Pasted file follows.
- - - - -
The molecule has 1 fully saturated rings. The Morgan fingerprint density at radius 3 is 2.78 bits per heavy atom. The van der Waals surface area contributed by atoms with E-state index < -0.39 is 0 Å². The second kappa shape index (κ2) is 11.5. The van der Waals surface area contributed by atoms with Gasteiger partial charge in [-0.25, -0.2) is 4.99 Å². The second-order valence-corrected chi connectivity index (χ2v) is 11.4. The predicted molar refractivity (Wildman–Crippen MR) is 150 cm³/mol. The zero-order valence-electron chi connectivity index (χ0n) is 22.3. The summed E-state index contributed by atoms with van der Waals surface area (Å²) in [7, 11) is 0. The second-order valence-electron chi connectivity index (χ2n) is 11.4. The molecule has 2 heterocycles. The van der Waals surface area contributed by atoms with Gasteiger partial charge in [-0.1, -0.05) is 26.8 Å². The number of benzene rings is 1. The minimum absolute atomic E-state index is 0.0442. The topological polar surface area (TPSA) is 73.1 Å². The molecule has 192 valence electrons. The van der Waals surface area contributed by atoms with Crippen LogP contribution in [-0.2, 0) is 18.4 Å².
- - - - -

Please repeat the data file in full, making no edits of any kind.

The molecule has 1 fully saturated rings. The Morgan fingerprint density at radius 3 is 2.78 bits per heavy atom. The van der Waals surface area contributed by atoms with E-state index < -0.39 is 0 Å². The second kappa shape index (κ2) is 11.5. The van der Waals surface area contributed by atoms with Gasteiger partial charge in [-0.25, -0.2) is 4.99 Å². The second-order valence-corrected chi connectivity index (χ2v) is 11.4. The predicted molar refractivity (Wildman–Crippen MR) is 150 cm³/mol. The zero-order valence-electron chi connectivity index (χ0n) is 22.3. The summed E-state index contributed by atoms with van der Waals surface area (Å²) in [7, 11) is 0. The second-order valence-electron chi connectivity index (χ2n) is 11.4. The molecule has 2 heterocycles. The van der Waals surface area contributed by atoms with Gasteiger partial charge in [-0.1, -0.05) is 26.8 Å². The number of benzene rings is 1. The minimum absolute atomic E-state index is 0.0442. The topological polar surface area (TPSA) is 73.1 Å². The molecule has 192 valence electrons. The van der Waals surface area contributed by atoms with Crippen LogP contribution in [-0.2, 0) is 18.4 Å².